Friday, October 14, 2022
As a boomer “of a certain age,” I fondly remember the 1970s, back when muscle cars ruled the streets.
Gas was dirt cheap, so we could afford to cruise around with souped-up V8 engines, arguing about which car ruled the road.
Back then, it was Ford versus Chevy. Today, it’s Tesla Inc. (TSLA) versus China-based BYD Co. Ltd. (BYDDF).
But as investors, we don’t care who makes the better car. We just need to figure out where the biggest profits are hiding.
And that’s what I’m focused on today…
You see, I’m about to show you a play in the EV market that could soon double its per-share earnings.
To set the stage here, consider the size of China’s new car market…
According to Statista, it’s worth a whopping $473 billion.
That helps explain why it’s turned into a drag race, with Tesla and BYD running neck and neck.
In Q2 of this year, Tesla delivered 254,695 EVs. That’s slightly below the expected 256,000, and down 18% from Q1’s high of 310,048.
For the most part, this result was due to Tesla’s Shanghai factory being under Covid lockdown for most of April.
Full production didn’t resume until June, too late to boost the company’s Q2 numbers.
BYD, meanwhile, produces many of its vehicles in Shenzhen, so it was able to rocket past Tesla and sell 355,021 EVs. That made it the most successful EV company in China for the quarter, and marked a stellar 256% increase from the same quarter the year before.
The upstart certainly won the second-quarter race. But with more lockdowns possibly on the way, and droughts already hampering BYD’s production, there’s no telling which company will remain on top.
Plus, I can tell you from personal experience: never bet against Tesla CEO Elon Musk. And as noted earlier, we don’t have to.
You see, cars today are computers on wheels. And that means they’re brimming with semiconductors.
No wonder the value of the global market for automotive chips is growing 17.3% a year, according to Mordor Intelligence. In 2020, it was worth just $37.4 billion. But just four years from now, it’ll hit $101.3 billion.
This is where Qualcomm Inc. (QCOM) comes into the picture.
Based in San Diego, this chip company is a pioneer in wireless semis. It played a crucial hand in developing the 2G cellphone standard in the 1980s and 90s.
It’s also been vital to developing the technology and chips for each important wireless standard since. Today, it holds several key patents, without which 4G and 5G are impossible to use.
The company’s huge presence in smartphone chipsets, wireless chips, and elsewhere make it the world’s largest “fabless” semiconductor firm. That cements Qualcomm as the largest chip designer on the planet that doesn’t own its own factory.
Being fabless tends to lead to a better focus on designing specialized chips, as well as higher profit margins.
Of course, Qualcomm is always looking for the next big breakout. And in recent years, it’s targeted the auto sector as a new market for growth…
Its entry is already providing it with a huge lift…
It recently said its overall auto chip orders stand at $30 billion through 2026, up from an estimated $19 billion as recently as last July.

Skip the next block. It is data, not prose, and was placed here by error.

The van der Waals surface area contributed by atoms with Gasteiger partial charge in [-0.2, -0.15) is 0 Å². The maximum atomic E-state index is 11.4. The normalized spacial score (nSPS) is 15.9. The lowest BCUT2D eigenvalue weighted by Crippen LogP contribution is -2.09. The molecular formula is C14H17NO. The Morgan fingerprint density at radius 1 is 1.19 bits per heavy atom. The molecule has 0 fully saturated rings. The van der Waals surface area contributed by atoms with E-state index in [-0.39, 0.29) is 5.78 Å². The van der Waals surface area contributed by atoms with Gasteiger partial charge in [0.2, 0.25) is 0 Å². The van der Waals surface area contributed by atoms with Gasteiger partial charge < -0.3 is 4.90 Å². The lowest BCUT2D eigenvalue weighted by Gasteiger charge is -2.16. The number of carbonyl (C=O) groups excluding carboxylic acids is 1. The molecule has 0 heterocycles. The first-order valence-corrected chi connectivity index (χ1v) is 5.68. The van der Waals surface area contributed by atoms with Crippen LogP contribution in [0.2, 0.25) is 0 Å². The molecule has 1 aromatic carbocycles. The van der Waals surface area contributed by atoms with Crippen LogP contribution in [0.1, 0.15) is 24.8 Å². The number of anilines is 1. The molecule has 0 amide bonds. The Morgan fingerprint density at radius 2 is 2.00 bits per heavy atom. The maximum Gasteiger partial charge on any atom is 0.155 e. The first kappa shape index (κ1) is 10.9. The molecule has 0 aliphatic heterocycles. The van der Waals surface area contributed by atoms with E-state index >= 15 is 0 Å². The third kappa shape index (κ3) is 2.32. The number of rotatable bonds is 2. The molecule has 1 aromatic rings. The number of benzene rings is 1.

The company has adapted its Snapdragon chipset for use in vehicles. It’s making savvy use of its emphasis on speed, connectivity, adaptability, and the huge number of companies that already know how to work with the chipset to bring cars into today’s cloud-connected era.
One major feature that Snapdragon-based EVs will have is the ability to get updated wirelessly, like smartphones.
That’s far more convenient than with other cars, which need to be brought into the dealership for an update — a tedious task that means many cars run on old software.
Qualcomm’s chipset has been so successful that, in China, many EV manufacturers boast that their vehicles run on Snapdragon chips.
For example, Li Auto’s L9 vehicle uses two Snapdragon SA8155P chips to power its “smart cockpit.”
Another Chinese EV brand, Zeekr, just announced that its updated 001 vehicle has been upgraded to a new Snapdragon chip, too.
Xpeng, Nio, and others also rely on Snapdragon chips to power the driver-facing interface, driver-assistance features like lane assist, and more.
Closer to home, Qualcomm has signed deals with Volvo, Honda, and Renault to supply them with chips starting late this year or early next year.
These chips will enable handsfree-use of digital assistants, handsfree-use of Google Maps for navigation, and many other features.
As you can see, Qualcomm is smack in the middle of the rapidly growing market for vehicle chips.
And don’t worry about the chip shortage: Qualcomm has invested in digitalizing its operations so it can respond to shocks more quickly.
Furthermore, the company’s fundamentals look good. Qualcomm is a well-run firm with high earnings.
Over the past three years, for example, its sales growth has averaged 22%. But in a sign of great efficiencies, earnings per share growth came in three times higher.
Even if we cut the forecast for its earnings growth in half, it could still double its earnings in just over three years.
So, with this single long-term play, not only can you get access to the growth of Volvo, Honda, and Renault…
But you can ride along with every major brand in the soaring EV market.
Cheers and Good Investing,
Chief Investment Officer
Trend Trader Daily